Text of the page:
I HAVE been monitoring the various statements the founder and owner of new radio station, ZiFM, who is journalist-cum-businessman Supa Mandiwanzira, has been making in public fora with an ambivalent mixture of foiled optimism and sadness.
Tabani Moyo, Commentator
Foiled optimism at his arrogance and mild appreciation or deliberate disregard for the facts surrounding evolution of the broadcasting reforms agenda in Zimbabwe, and sadness at his expectation that the nation will accept his legitimacy-seeking statements.
Unfortunately for Mandiwanzira, the struggle for the liberalisation of the airwaves is mightier than his narrow interests. There are two critical statements pertaining to this debate:
When you (Mandiwanzira) join national debate such as the controversy surrounding the constitution of the current Broadcasting Authority of Zimbabwe (Baz) and the subsequent licensing of two commercial radio stations (ZiFM and Star FM) it doesn’t become a Mandiwanzira debate, but remains a crucial national discussion and;
The campaign for broadcasting reforms started long ago with people being arrested, declared persona non grata in Zimbabwe and called many unprintable names. As a beneficiary of such rigorous campaigns by institutions, individuals and regional pressure from Sadc and the AU, Mandiwanzira should be grateful for these efforts as they helped secure his licence.
The broadcasting sector, like telecommunications, remains under tight government control. Until recently the Zimbabwe Broadcasting Corporation, predecessor to the Rhodesia Broadcasting Corporation, had monopoly of the airwaves.
This triggered concerned Zimbabweans, independently or organised by civil society, to challenge the glaring anomaly with implications over how we as a people relate and communicate.
There was a milestone in 2000 when Capitol Radio successfully challenged the legality of ZBC’s monopoly. The Supreme Court ruled ZBC‘s monopoly was in violation of the constitutional provision of freedom of expression. However government moved in swiftly to overturn Capitol Radio’s triumph by invoking the Presidential Powers (Temporary Measures) Act and crafted the nefarious Broadcasting Services Act in 2001.
Given these developments media stakeholders under the Media Alliance of Zimbabwe took a lead in calling for extensive amendments or repeal of the draconian media laws, to be replaced by a more transparent, accountable and democratic regulatory framework.
This is where the current Baz comes under the spotlight in that its composition and constitution did not follow the basic tenets of transparency, fairness, representativeness; nor is it accountable to the people. This was confirmed by President Robert Mugabe, Prime Minister Morgan Tsvangirai and Deputy Prime Minister Arthur Mutambara.
It therefore saddens me to hear Mandiwanzira, in what can only be described as rent-seeking behaviour, asking the nation to stop the debate over Baz because he is a beneficiary of its highly disputed process. Mandiwanzira spews venom on anyone who speaks against the process that led to ZiFM’s licensing. I hope he will start appreciating criticism, for it is aimed at informing debate rather than attacking his person.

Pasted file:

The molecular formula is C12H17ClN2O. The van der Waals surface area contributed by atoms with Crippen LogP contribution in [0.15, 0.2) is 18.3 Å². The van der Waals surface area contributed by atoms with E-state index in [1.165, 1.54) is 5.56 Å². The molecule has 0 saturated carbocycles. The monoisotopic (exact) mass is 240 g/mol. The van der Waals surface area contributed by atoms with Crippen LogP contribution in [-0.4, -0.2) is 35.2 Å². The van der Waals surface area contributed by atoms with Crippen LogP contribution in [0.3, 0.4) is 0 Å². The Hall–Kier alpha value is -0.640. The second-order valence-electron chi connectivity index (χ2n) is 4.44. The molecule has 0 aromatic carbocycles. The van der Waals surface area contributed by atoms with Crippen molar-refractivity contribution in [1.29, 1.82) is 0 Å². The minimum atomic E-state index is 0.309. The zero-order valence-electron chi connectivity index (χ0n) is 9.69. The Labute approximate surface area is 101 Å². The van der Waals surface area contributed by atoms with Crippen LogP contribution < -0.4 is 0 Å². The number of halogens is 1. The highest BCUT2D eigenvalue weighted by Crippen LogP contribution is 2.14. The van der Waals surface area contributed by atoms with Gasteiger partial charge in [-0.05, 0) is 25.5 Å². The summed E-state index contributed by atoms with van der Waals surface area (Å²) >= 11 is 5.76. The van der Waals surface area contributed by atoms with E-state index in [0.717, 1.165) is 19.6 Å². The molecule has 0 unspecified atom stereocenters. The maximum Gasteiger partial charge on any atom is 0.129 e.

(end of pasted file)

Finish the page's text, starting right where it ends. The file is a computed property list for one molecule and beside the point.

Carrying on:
It must be equally noted that during the sustained broadcasting reform campaign Mandiwanzira was never quoted calling for the opening up of the airwaves alongside reform campaigners. We would have had no problems with him had the energy he is showing in defence of the Tafataona Mahoso-led licensing regime been also demonstrated in campaigning for the liberalisation of the broadcasting sector.
In a public discussion over the licensing issue media academic Ernest Mudzengi warned Mandiwanzira: “The demons of the licensing process will continue to haunt the new radio stations”.
I will go a step further and borrow a Nigerian idiom that says “when you have flies in your hands, don’t be surprised when lizards visit you”. I do not have an axe to grind with Mandiwanzira and his business empire, but dream of seeing the broadcasting sector genuinely transformed and opened up. Pressure groups in Zimbabwe must continue to pressure government to grant more licences so that the country is bequeathed with a wider pool of information for making informed decisions.
The broadcasting debate would not be complete without touching on broadcasting laws.
Mandiwanzira must join media stakeholders in calling upon government to amend extensively or, better still, repeal laws that hinder access to information and media freedom. These include the Broadcasting Services Act, the Access to Information and Protection of Privacy Act, the Interception of Communications Act, the Censorship and Entertainment Controls Act and the Official Secrets Act.
There must be a holistic overhaul of the broadcasting sector that includes, but not limited, to the following:
Urgent reconstitution of Baz to replace it in the long run with the Independent Broadcasting Authority of Zimbabwe which would be answerable to parliament.
Repeal of restrictive and undemocratic laws.
Government must swiftly embrace digitalisation and comply with regional and international deadlines of 2013 and 2015 respectively.
Government must transform ZBC into a genuine public service broadcaster.
Government must facilitate a three-tier broadcasting system that comprises commercial, public and community broadcasting
Mandiwanzira must help the nation in taking a lead in articulating these pressing issues, instead of spending time futilely trying to defuse national debate on the quest for total broadcasting reforms.
Moyo is based in Harare and writes in his personal capacity. He can be contacted at firstname.lastname@example.org.